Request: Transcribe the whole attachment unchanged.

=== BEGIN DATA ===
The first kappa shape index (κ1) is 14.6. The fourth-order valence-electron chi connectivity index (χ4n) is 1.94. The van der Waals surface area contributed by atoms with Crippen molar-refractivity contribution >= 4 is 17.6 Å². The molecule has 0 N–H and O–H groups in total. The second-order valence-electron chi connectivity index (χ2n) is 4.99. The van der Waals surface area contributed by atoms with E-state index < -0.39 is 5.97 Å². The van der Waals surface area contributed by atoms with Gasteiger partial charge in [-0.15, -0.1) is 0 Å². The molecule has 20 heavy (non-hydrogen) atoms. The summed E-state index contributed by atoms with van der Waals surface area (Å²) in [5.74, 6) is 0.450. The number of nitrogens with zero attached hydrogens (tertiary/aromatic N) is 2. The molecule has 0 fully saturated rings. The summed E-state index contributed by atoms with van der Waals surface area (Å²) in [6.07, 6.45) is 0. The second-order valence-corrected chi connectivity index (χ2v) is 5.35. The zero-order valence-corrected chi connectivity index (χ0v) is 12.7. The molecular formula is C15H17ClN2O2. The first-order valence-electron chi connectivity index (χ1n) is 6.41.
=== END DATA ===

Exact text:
The first kappa shape index (κ1) is 14.6. The fourth-order valence-electron chi connectivity index (χ4n) is 1.94. The van der Waals surface area contributed by atoms with Crippen molar-refractivity contribution >= 4 is 17.6 Å². The molecule has 0 N–H and O–H groups in total. The second-order valence-electron chi connectivity index (χ2n) is 4.99. The van der Waals surface area contributed by atoms with E-state index < -0.39 is 5.97 Å². The van der Waals surface area contributed by atoms with Gasteiger partial charge in [-0.15, -0.1) is 0 Å². The molecule has 20 heavy (non-hydrogen) atoms. The summed E-state index contributed by atoms with van der Waals surface area (Å²) in [5.74, 6) is 0.450. The number of nitrogens with zero attached hydrogens (tertiary/aromatic N) is 2. The molecule has 0 fully saturated rings. The summed E-state index contributed by atoms with van der Waals surface area (Å²) in [6.07, 6.45) is 0. The second-order valence-corrected chi connectivity index (χ2v) is 5.35. The zero-order valence-corrected chi connectivity index (χ0v) is 12.7. The molecular formula is C15H17ClN2O2. The first-order valence-electron chi connectivity index (χ1n) is 6.41.